6. It will be noticed that cls. (a), (b) and (c) of s. 88(1) apply to things as they were at the date of the enactment, whereas clause (d) only authorised the State Government to specify certain areas as being reserved for urban non-agricultural or industrial development, by notification in the Official Gazette, from time to time. Under cls. (a) to (c) of s. 88(1) it is specifically provided that the Act, from its inception, did not apply to certain areas then identified; whereas clause (d) has reference to the future. Hence, the State Government could take out of the operation of the Act such areas as it would deem should come within the description of urban non-agricultural or for industrial development. Clause (d), therefore, would come into operation only upon such a notification being issued by the State Government. The portion of the judgment, quoted above, itself makes it clear that the provisions of s. 88 were never intended to divest vested interests. To that extent the decision of this Court is really against the appellants. It is clear that the appellants cannot take advantage of what was a mere slip in so far as clause (d) was added to the other clauses of s. 88(1), when that clause really and did not fall to be considered with reference to the controversy in that case. In other words, this Court never intended in its judgment in Sakharam's case : 2SCR59 to lay down that the provisions of clause (d) of s. 88(1) aforesaid were only prospective and had no retrospective operation. Unlike cls. (a), (b) and (c) of s. 88(1), which this Court held to be clearly prospective, those of clause (d) would in the context have retrospective operation in the sense that it would apply to land which could be covered by the notification to be issued by the Government from time to time so as to take those lands out of the operation of the Act of 1948, granting the protection. So far as cls. (a), (b) and (c) are concerned, the Act of 1948 would not apply at all to lands covered by them. But that would not take away the rights conferred by the earlier Act of 1939 which was being repealed by the Act of 1948. This is made clear by the provision in s. 89(2) which preserves existing rights under the repealed Act. Sakharam's case : 2SCR59 was about the effect of clause (c) on the existing rights under the Act of 1939 and it was in that connection that this Court observed that s. 88 was prospective. But clause (d) is about the future and unless it has the limited retrospective effect indicated earlier it will be rendered completely nugatory. The intention of the legislature obviously was to take away all the benefits arising out of the Act of 1948 (but not those arising from the Act of 1939) as soon as the notification was made under clause (d). This is the only way to harmonise the other provisions of the 1948 - Act, conferring certain benefits on tenants with the provisions in clause (d) which is meant to foster urban and industrial development. The observations of the High Court to the contrary are, therefore, not correct.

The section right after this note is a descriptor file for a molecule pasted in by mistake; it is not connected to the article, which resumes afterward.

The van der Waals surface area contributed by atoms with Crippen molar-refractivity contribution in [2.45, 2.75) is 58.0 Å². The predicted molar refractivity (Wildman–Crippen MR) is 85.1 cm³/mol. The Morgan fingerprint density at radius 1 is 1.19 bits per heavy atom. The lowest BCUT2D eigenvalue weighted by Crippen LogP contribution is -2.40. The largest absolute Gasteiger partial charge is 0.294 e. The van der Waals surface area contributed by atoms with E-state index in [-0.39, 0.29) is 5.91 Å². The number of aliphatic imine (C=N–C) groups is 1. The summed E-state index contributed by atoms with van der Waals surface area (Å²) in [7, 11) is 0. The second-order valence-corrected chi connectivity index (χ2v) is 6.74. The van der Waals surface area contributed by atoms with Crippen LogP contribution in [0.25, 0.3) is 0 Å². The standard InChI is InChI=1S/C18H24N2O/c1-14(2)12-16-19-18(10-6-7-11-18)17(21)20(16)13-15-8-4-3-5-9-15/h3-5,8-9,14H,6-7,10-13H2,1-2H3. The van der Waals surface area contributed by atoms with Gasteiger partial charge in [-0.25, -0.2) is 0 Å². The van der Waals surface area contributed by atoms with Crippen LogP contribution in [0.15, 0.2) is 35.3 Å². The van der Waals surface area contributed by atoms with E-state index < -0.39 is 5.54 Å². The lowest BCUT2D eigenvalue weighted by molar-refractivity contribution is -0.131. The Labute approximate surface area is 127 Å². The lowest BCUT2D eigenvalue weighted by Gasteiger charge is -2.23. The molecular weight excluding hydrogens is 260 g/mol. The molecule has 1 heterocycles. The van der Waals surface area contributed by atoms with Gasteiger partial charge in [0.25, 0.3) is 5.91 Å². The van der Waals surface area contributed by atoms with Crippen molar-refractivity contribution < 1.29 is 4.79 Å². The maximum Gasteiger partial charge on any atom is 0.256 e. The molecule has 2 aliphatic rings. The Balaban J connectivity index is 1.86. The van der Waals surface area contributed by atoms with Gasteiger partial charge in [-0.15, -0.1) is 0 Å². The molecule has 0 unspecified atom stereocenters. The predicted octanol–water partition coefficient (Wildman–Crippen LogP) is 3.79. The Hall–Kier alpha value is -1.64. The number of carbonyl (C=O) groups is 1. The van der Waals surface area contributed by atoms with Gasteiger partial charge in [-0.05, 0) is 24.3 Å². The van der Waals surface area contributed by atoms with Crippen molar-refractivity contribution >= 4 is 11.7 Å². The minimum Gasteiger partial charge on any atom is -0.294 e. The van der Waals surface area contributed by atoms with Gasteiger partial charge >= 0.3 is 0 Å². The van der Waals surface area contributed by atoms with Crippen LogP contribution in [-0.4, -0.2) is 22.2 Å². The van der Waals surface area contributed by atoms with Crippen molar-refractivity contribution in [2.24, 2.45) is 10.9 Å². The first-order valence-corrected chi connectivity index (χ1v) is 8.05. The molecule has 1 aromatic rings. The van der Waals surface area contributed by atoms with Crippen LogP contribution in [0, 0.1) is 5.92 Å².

7. But the matter does not rest there. The notification of April 24, 1951, was cancelled by the State Government by the following notification dated January 12, 1953 :